US looks to upset Spain in Davis Cup, minus Nadal
If there were ever a time the U.S. Davis Cup team could envision beating Spain, it had to be now with Rafael Nadal absent.
Sore knees have sidelined Nadal, giving confidence to an American team that already knocked off Switzerland and France en route to the semifinals. However, it faces the task of its first win here in 40 years and ending Spain's 13-year home unbeaten run on clay.
''Rafa's absence is obviously missed for them, but it's not as devastating considering how deep of a team they are,'' said U.S. captain Jim Courier. ''Spain is the favorite. The preparation is the same for us, no different. It's all about execution.''
The Americans will play without Andy Roddick, who retired after the U.S. Open.
John Isner stepped in to fill the void of Roddick's departure, with wins over Roger Federer, Jo-Wilfried Tsonga and Gilles Simon as he swept all four of his singles matchups in 2012.
Querrey will open Friday's singles against David Ferrer before Isner plays Nicolas Almagro. Isner and Sam Querrey are a combined 6-7 on clay.
''Our team has played in some tough environments before and we expect a tough environment tomorrow,'' Isner said. ''It's going to be a big challenge, but it's not going to be anything I'm not used to.''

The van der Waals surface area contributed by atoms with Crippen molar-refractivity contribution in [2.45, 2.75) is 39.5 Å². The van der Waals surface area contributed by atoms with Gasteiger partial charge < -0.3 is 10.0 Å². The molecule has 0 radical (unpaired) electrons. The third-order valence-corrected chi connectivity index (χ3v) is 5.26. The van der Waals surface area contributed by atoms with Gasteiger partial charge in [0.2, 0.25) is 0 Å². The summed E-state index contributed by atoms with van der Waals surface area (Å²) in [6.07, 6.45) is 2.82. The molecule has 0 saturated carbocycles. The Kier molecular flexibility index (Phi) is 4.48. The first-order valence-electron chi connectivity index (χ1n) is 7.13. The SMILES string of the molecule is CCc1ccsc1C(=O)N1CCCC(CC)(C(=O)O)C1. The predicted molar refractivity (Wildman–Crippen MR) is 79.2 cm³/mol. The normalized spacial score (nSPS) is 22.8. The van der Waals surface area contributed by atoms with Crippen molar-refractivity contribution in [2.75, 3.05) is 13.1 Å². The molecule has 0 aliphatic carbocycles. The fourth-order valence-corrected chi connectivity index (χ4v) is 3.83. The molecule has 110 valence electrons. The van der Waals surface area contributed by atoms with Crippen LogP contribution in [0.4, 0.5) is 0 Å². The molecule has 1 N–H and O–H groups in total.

They'll play reverse singles on Sunday if neither team sweeps the best-of-five series. The winner will play the Czech Republic or Argentina in the final in November.
The United States has lost two straight series to defending champion Spain, which is unbeaten in 25 straight series on clay, including a record 23 consecutive at home.
''We'll take our chances,'' Courier said.
Spain has won three of the past four Davis Cups to become the dominant force in the competition, with victories over the U.S. in the 2004 and 2000 finals. The Americans have won the trophy a record 32 times.
The fifth-ranked Ferrer, coming off a U.S. Open semifinal appearance, has had less time to recover but insists he'll be ready for Querrey in their first meeting on clay. Querrey returns to the team for the first time in more than two years, back in Spain where he made his debut in 2008.
''I just hope to play well and win the point, so that Nicolas can have less pressure when he gets on court,'' Ferrer said.
Mike and Bob Bryan are overwhelming favorites to take Saturday's doubles point after winning the U.S. Open title last week, their Open-era record 12th Grand Slam triumph. They're 10-0 on clay.
Spanish duo Marcel Granollers and Marc Lopez are 1-1 in their first season together. The pair made it through to the U.S. Open semifinals before Lopez had to retire in the first set because of a left calf injury.
''This could be our toughest away tie match,'' Mike Bryan said. ''We'll treat it just like the U.S. Open final a week ago.''
Spain beat Kazakhstan and Austria to reach the semifinal in Gijon. The teams have split their previous 10 series, with Spain having recently won in Austin, Texas, and Madrid.
Follow Paul Logothetis at http://twitter.com/PaulLogoAP